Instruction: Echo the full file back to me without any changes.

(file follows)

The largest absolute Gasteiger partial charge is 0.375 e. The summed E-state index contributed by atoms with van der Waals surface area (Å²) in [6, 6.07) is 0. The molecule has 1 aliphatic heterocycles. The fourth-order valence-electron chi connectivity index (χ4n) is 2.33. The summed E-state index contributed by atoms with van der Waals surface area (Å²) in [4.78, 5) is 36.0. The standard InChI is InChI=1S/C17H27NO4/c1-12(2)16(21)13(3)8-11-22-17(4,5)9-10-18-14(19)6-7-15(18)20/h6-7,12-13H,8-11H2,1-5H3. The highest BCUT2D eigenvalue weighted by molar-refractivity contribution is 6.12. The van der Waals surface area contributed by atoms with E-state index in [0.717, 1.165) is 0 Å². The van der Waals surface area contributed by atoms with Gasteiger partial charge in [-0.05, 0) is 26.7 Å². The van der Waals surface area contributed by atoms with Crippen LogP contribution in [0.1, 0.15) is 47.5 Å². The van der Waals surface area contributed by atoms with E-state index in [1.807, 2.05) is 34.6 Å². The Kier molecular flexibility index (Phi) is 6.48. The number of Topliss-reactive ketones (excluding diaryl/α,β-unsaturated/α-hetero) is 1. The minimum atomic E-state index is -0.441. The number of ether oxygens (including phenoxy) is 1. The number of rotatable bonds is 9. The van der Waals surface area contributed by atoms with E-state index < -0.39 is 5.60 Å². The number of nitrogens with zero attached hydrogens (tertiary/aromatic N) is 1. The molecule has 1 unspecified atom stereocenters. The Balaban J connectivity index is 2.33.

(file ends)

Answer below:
The largest absolute Gasteiger partial charge is 0.375 e. The summed E-state index contributed by atoms with van der Waals surface area (Å²) in [6, 6.07) is 0. The molecule has 1 aliphatic heterocycles. The fourth-order valence-electron chi connectivity index (χ4n) is 2.33. The summed E-state index contributed by atoms with van der Waals surface area (Å²) in [4.78, 5) is 36.0. The standard InChI is InChI=1S/C17H27NO4/c1-12(2)16(21)13(3)8-11-22-17(4,5)9-10-18-14(19)6-7-15(18)20/h6-7,12-13H,8-11H2,1-5H3. The highest BCUT2D eigenvalue weighted by molar-refractivity contribution is 6.12. The van der Waals surface area contributed by atoms with E-state index in [0.717, 1.165) is 0 Å². The van der Waals surface area contributed by atoms with Gasteiger partial charge in [-0.05, 0) is 26.7 Å². The van der Waals surface area contributed by atoms with Crippen LogP contribution in [0.1, 0.15) is 47.5 Å². The van der Waals surface area contributed by atoms with E-state index in [1.807, 2.05) is 34.6 Å². The Kier molecular flexibility index (Phi) is 6.48. The number of Topliss-reactive ketones (excluding diaryl/α,β-unsaturated/α-hetero) is 1. The minimum atomic E-state index is -0.441. The number of ether oxygens (including phenoxy) is 1. The number of rotatable bonds is 9. The van der Waals surface area contributed by atoms with E-state index < -0.39 is 5.60 Å². The number of nitrogens with zero attached hydrogens (tertiary/aromatic N) is 1. The molecule has 1 unspecified atom stereocenters. The Balaban J connectivity index is 2.33.